Since Cisco was off for a bit with his probable abscess in his hoof, Phantom was going to have to step up to the plate as my #1. She had only been ridden once so far this year, so she is pretty convinced that being tacked up is something that she no longer must endure on a regular basis.
Except that I had the weekend off. So she got ridden three days in a row.
Oh! The horror!
She had a chance to burn off some sillies on Wednesday night - which she was quite happy to do. I pretty well just stood in the middle, picking the rocks out of the footing that still pop up every time the arena is harrowed and trying not to notice how stiff Phantom looked behind.
Thursday was the first ride. We did 30 minutes - 27 of which were at a walk on a long rein, and a total of 3 minutes, done in short bursts, at a slow trot. The old mare (who turns 20 in a couple of months) was feeling her age and was stiff behind.
Phantom thought she had died. Dead.
|No desire to move.|
While I undressed her after the ride, she squeezed her eyes shut expressing her complete exhaustion. I didn't clip her back up to the tie, and when brushing her face took her halter off and left it off. For 15 minutes, she stood completely still in the middle of the barn aisle, reflecting on what had gone wrong in her life that resulted in this indignity.
Day two brought out a completely different Phantom. This one was chatty the whole time I was tacking up - she kept nickering to me when I left to get something out of my tack box. I have no idea what she was trying to tell me, but I find it hard to believe that she was expressing her joy in being tacked up yet again. And it wasn't for cookies - she spit them out when I tried to give her some. Wierd mare.
The ride was much the same as the previous one - lots of walking, short trots. She felt better right off the bat at the walk, walking much more forward and loose. The trot also felt better - at least when tracking left. When tracking right, she's not feeling quite as solid as I would like - she's feeling like an old horse. She kept threatening to bolt out of the bolty corner though!
Ride three was on Saturday. I used the nebulizer on her before the ride with some Dex to see if that would help her breathing, as she was rather puffy after the short trots on the previous rides, although she recovered well which has been a problem in the past. It seemed to help, so I will keep doing that before riding.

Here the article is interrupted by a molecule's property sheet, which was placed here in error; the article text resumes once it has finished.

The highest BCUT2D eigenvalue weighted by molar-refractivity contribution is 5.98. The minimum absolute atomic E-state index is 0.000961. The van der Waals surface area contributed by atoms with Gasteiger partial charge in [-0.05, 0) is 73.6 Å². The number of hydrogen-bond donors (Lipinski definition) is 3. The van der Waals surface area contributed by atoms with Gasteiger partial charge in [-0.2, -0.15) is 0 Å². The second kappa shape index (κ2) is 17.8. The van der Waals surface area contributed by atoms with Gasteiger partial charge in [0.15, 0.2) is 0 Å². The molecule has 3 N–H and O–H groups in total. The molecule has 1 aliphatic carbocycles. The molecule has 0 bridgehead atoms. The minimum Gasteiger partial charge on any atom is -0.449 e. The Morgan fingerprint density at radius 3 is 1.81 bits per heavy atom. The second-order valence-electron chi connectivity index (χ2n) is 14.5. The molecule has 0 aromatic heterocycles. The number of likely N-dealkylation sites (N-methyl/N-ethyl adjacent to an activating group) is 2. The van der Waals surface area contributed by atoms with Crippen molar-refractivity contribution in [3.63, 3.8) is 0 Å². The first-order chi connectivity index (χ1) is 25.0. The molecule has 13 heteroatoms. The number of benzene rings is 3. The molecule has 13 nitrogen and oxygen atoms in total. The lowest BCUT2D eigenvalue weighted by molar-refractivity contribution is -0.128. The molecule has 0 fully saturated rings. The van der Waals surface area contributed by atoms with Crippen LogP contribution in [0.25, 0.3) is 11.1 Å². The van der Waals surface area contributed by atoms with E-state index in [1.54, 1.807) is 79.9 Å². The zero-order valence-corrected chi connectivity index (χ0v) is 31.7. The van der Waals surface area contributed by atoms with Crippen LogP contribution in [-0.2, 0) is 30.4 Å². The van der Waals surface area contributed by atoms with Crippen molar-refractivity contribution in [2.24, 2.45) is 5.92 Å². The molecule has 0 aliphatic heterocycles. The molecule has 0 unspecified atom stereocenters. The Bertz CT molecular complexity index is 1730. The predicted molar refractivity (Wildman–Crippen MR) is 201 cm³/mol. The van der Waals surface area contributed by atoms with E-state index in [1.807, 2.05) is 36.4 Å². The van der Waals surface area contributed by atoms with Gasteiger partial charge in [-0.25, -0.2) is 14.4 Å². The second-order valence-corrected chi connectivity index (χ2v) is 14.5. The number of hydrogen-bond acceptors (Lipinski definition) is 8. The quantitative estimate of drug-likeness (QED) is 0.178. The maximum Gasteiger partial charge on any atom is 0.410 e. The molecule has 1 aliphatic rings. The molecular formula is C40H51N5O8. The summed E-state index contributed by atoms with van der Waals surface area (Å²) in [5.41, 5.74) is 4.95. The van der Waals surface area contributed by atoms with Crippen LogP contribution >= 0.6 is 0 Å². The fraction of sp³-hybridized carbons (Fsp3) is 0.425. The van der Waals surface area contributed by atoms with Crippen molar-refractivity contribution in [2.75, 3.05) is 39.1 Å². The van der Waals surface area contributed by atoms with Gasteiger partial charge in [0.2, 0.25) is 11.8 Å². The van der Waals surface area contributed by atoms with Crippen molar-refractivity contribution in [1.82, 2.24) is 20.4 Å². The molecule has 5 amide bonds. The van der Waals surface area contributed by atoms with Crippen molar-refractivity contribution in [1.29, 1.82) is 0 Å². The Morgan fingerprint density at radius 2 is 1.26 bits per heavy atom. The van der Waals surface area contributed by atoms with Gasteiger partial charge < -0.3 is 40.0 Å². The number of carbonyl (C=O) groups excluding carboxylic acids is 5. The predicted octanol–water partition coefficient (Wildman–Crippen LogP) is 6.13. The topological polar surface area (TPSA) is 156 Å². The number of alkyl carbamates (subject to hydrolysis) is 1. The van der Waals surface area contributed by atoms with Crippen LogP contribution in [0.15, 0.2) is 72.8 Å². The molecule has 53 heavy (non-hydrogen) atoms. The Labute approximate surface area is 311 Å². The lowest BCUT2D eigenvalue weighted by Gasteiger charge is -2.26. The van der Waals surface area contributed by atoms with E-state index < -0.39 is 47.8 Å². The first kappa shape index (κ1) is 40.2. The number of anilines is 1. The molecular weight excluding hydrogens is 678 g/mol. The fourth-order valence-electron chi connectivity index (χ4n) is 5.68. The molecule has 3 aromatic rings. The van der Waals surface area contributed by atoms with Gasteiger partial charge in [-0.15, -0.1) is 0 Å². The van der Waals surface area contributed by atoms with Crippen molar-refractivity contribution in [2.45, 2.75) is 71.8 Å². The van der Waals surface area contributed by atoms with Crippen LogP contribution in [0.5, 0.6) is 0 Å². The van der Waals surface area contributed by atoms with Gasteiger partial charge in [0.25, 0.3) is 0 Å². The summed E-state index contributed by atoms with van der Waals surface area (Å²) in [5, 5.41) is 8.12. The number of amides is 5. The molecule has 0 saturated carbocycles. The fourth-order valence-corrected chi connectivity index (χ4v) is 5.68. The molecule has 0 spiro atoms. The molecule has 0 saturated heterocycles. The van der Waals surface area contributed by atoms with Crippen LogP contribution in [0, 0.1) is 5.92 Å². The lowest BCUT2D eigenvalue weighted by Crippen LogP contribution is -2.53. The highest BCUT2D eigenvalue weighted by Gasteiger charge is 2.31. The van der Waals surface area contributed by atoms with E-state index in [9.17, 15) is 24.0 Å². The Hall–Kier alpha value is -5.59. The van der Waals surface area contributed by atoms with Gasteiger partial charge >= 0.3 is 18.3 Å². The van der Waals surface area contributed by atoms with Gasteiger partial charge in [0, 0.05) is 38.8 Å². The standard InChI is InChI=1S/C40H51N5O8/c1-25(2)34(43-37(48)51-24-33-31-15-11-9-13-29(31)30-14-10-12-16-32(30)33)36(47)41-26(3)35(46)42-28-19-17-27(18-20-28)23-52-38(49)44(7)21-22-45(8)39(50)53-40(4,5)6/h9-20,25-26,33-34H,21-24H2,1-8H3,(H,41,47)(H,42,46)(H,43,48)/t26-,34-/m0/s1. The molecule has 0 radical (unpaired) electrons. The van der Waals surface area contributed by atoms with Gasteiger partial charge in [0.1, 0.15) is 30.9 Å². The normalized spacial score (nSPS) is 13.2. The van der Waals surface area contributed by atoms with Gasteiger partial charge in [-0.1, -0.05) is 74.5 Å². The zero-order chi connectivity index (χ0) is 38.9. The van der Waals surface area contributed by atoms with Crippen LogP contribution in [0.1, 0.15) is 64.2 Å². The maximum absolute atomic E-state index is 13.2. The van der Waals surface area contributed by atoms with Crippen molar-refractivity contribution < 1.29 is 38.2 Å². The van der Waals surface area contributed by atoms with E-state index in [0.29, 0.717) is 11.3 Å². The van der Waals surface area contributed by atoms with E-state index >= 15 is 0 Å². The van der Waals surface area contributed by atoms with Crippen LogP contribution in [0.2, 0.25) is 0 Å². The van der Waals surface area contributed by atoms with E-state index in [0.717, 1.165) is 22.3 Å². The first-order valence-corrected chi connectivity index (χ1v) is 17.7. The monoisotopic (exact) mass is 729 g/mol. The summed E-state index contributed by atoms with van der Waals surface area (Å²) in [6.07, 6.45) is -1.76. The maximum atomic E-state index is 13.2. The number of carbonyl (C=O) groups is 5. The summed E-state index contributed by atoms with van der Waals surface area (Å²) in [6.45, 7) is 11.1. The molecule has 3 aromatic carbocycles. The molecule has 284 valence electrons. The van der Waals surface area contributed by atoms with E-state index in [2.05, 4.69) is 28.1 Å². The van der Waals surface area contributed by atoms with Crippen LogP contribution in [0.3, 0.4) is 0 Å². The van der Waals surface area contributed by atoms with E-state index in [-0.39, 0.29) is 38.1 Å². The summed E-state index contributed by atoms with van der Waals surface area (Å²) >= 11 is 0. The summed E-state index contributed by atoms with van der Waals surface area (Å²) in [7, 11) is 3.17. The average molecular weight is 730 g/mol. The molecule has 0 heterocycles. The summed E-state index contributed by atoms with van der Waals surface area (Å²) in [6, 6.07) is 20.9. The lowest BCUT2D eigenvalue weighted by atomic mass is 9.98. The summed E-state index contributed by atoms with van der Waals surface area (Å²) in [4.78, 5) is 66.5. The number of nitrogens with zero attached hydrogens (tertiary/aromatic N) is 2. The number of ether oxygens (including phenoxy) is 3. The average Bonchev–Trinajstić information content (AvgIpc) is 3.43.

|Phantom's so cool, she's gotta wear shades. Not for flies, but to give her eyes a break from the very bright sun.|
This time, we did over 4 minutes of trot, and a wee bit of canter. Very wee.
Again, she was feeling better than the ride before, but not as good tracking right as left. She happily picked up the canter without drama. We did the right lead first, which is typically her better rein, and oh, was it jarring! Especially the downward transition! The left felt pretty good though.
|A girl's gotta nap after a whole 30 steps of canter.|
Things are still pretty cold here at the moment, so Phantom had two days reprieve before I hopped on for a fourth time in a week. It turns out that things were still pretty cold that night, and I don't even think I made it a half hour before I said fuck it and hopped off, landing on my frozen toes. We managed to do almost 5 minutes of trot this time though, and she had quite a sassy walk after a few easy trot leg yields.
I'm hoping to hop on Cisco this weekend, so Phantom will be relieved to go back to her mostly retired life. It's much easier to ride her in the warmer months when there is still light in the sky and I'm not chilled through after riding Cisco, so I'm going to aim for April to get her going a few days a week. I'll get her back on Previcox when we see the vet for vaccinations and see if that helps her arthritic hocks feel a bit less stiff.
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